Liquor li­cence

The Labradorian - - Editorial -

Drive across the bor­der from New Brunswick to Nova Sco­tia and, ex­cept for a sign or two and the vis­i­tor’s cen­tre on the Nova Sco­tia side, you might miss it en­tirely. And if you look at the signs, the most im­por­tant is­sue seems to be a warn­ing against the im­por­ta­tion of bees.

Be­tween New Brunswick and Prince Ed­ward Is­land, there’s the Con­fed­er­a­tion Bridge; be­tween Nova Sco­tia and the is­land, the Wood Is­land ferry. For both, there’s a sub­stan­tial fee.

Nei­ther en­try into P.E.I. boasts bor­der pa­trol of­fi­cers wait­ing to stop and search your car for con­tra­band.

For New­found­land and Labrador, it’s either a ferry ride from Cape Bre­ton or a long, rack­ety road trip from Que­bec. Once again, no bor­der pa­trol.

That’s why it’s such gen­tle com­edy that the na­tion’s premiers spent so much time last week strug­gling over whether to keep or change provin­cial laws on the im­por­ta­tion of al­co­holic bev­er­ages.

The re­sult? The pre­mier de­cided to “sig­nif­i­cantly in­crease” the amount of al­co­hol that in­di­vid­u­als can bring across provin­cial bor­ders, but didn’t say what the sig­nif­i­cant in­crease would be.

New Brunswick Pre­mier Brian Gal­lant got to an­nounce the lat­est inch for­ward at the close of the lat­est meet­ing: “Make no mis­take about it, there is an ac­knowl­edg­ment that we have to look at this is­sue … There’s an ac­knowl­edg­ment that there should be pushes to have sig­nif­i­cant in­creases to im­port lim­its.”

In other words, yet an­other agree­ment to try and agree: “We have all com­mit­ted to take ac­tion over the next weeks and months,” Gal­lant said. “That’s where we landed on the con­sen­sus.”

The num­ber of peo­ple caught break­ing the ex­ist­ing rules? Ex­cept for the high-pro­file case of Ger­ard Comeau, who fought New Brunswick’s bor­der rules all the way to the Supreme Court of Canada (and lost) over 14 cases of beer, two bot­tles of whisky and a bot­tle of liqueur, you’d prob­a­bly be hard pressed to iden­tify even a sin­gle ar­rest of a per­sonal-use booze smug­gler.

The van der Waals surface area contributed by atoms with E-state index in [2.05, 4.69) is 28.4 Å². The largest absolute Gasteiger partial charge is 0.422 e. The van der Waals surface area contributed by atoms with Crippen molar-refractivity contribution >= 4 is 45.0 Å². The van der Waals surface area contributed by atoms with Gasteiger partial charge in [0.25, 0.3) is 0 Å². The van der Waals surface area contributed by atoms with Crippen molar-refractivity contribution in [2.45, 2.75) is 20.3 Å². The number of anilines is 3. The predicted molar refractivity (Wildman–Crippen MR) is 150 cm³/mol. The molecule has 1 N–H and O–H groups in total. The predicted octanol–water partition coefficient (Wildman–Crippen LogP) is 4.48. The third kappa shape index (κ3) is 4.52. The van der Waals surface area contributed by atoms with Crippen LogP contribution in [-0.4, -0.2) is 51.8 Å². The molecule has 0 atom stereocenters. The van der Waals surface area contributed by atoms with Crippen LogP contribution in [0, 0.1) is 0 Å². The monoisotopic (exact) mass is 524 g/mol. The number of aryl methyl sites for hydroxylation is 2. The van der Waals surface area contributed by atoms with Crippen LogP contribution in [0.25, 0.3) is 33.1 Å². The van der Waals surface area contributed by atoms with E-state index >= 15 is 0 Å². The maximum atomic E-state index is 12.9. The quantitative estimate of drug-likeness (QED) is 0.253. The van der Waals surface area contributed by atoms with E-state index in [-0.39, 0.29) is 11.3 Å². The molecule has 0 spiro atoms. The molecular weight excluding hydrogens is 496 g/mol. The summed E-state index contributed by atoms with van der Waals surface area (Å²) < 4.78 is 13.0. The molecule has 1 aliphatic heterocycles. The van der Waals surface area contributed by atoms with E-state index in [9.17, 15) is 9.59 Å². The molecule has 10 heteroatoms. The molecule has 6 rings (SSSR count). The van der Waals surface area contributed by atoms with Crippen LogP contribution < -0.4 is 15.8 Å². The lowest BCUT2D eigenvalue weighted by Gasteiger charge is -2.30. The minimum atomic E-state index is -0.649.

Im­por­tant to keep in mind? Laws about the re­sale of al­co­hol within Cana­dian prov­inces and ter­ri­to­ries would still be in force, so the re­moval of lim­its would not be a free-for-all of trans­port trucks filled with liquor cross­ing provin­cial lines.

But the slow march to end cross-bor­der rules goes on.

The Globe and Mail points out that, in the last year, “a fed­eral-provin­cial work­ing group on al­co­holic bev­er­ages has met 27 times to dis­cuss how to har­mo­nize provin­cial poli­cies.

An­other group called the Reg­u­la­tory Rec­on­cil­i­a­tion and Co­op­er­a­tion Ta­ble has held 17 meet­ings.”

The fact that it takes so darned long to achieve so very lit­tle points out how top-heavy and bogged down we are.

Who knows?

When the premiers fi­nally clew up the in­ter­provin­cial liquor sales is­sue, maybe they can be­gin im­por­tant philo­soph­i­cal ne­go­ti­a­tions over how many angels can dance on the head of a pin.

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